Posted by: rogermitchell | August 21, 2012

The Fall of the Church CH3: streams of love

Chapter Three briefly relates the history of the love stream as it continued alongside the partnership of church and empire, explaining how and why love so easily defaulted to the domination system.

Firstly, the chapter begins with Eusebius’s own History of the Church where he tells the stories of Irenaeus and Dionysius, two early church leaders who resolved with love, controversies over baptism and the date of Easter that otherwise tended towards the re-emergence of a law-hierarchy-temple system. The section shows that despite recording the incidents, Eusebius was unable to see how crucially gospel orientated the answers were. Instead, the form and content of the theology he advocated made both the dating of Easter and the issue of baptism future subjects of imperial conformity, persecution, excommunication and even death.
Secondly, the late twelfth century lives of Joachim of Fiore and Francis of Assisi are focused on. The chapter outlines Joachim’s innovative trinitarian theology, his prophetic exposure of the emperor, and the new shape he saw for the future people of God. Francis’ parallel practical new way of life with its radical renunciation of property is described with its source in his attempt to recover the testimony of Jesus. The section then notes Joachim’s inability to include church with empire in his prophetic critique or to break the mould of hierarchy in the shape of his own new order. A similar lack is recognised in Francis’ failure to apply his way of life to the imperial politics of the day, or understand the egalitarian grace of the eucharist that called into question the hierarchy of papacy and priesthood.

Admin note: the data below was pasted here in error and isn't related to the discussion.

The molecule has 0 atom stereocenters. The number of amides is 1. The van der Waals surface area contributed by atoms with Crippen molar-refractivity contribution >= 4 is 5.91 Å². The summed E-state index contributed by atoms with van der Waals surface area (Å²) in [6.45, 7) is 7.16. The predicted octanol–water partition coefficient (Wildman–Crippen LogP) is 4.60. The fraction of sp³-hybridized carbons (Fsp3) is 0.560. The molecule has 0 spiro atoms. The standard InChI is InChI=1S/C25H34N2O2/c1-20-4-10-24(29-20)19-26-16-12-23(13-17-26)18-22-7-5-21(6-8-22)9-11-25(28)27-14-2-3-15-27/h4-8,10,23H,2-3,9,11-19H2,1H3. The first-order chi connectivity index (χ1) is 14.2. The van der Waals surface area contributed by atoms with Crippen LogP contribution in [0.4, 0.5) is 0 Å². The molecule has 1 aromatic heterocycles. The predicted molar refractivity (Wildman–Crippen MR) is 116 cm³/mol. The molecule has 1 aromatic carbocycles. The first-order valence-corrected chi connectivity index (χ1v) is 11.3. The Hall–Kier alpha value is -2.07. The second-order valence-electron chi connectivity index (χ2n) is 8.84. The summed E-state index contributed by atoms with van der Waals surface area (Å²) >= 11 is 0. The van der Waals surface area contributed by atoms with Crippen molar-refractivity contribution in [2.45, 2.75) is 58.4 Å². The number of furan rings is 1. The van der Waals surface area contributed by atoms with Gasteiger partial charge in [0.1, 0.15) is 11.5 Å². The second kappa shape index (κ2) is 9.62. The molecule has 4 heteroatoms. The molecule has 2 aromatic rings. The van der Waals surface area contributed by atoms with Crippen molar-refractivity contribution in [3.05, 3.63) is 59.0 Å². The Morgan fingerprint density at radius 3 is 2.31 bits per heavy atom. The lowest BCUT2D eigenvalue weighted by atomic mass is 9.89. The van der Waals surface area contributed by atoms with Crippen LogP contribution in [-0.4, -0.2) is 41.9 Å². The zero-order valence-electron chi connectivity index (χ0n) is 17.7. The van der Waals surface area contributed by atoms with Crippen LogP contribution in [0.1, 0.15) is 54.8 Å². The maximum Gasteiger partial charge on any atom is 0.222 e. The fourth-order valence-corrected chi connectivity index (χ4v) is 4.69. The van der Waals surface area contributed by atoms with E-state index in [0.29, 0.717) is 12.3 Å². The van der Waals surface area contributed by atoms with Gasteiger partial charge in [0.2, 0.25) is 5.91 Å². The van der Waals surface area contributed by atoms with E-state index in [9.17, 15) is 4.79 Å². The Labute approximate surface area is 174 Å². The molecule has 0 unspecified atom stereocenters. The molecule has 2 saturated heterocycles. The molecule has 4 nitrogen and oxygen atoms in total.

Thirdly, the chapter tells the stories of how Gerard Winstanley and William Penn marvellously reconnected land and people in the seventeenth century. This outlines Winstanley’s radical recognition of the stewardship of the land for the good of all in digging up St George’s Hill near Cobham to grow crops for the poor, and William Penn’s inclusion of Native Americans as stakeholders in the ‘Holy Experiment’ of Pennsylvania. The rapid overthrow of the Diggers’ initiative and the eviction of the Native Americans from Penn’s experiment after a generation are evaluated partly in terms of both Winstanley and Penn’s failure to adequately ground their revolutions in the kenotic thinking and power of the Jesus story.
Fourthly, the pentecostal outpouring of Azusa Street is introduced as a divine initiative to recast the fulness of the love stream in terms of egalitarian grace and reverse the understanding of God that has been subsumed by sovereignty for centuries. The signs of the love stream found in each of the preceding moves and others like them are shown to be consummated there. The neo-Marxist call for a reinfusion of Judaeo-Christian love as a resource for motivating the potential power of immaterial labour is brought alongside this new breakthrough. The tendency of both Pentecostalism and Neo-Marxism to default to contemporary global forms of empire is acknowledged but the possibility of their providing mutual elements of a complementary future politics is considered.

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Responses

  1. Fab. Bring on the pubiication date!


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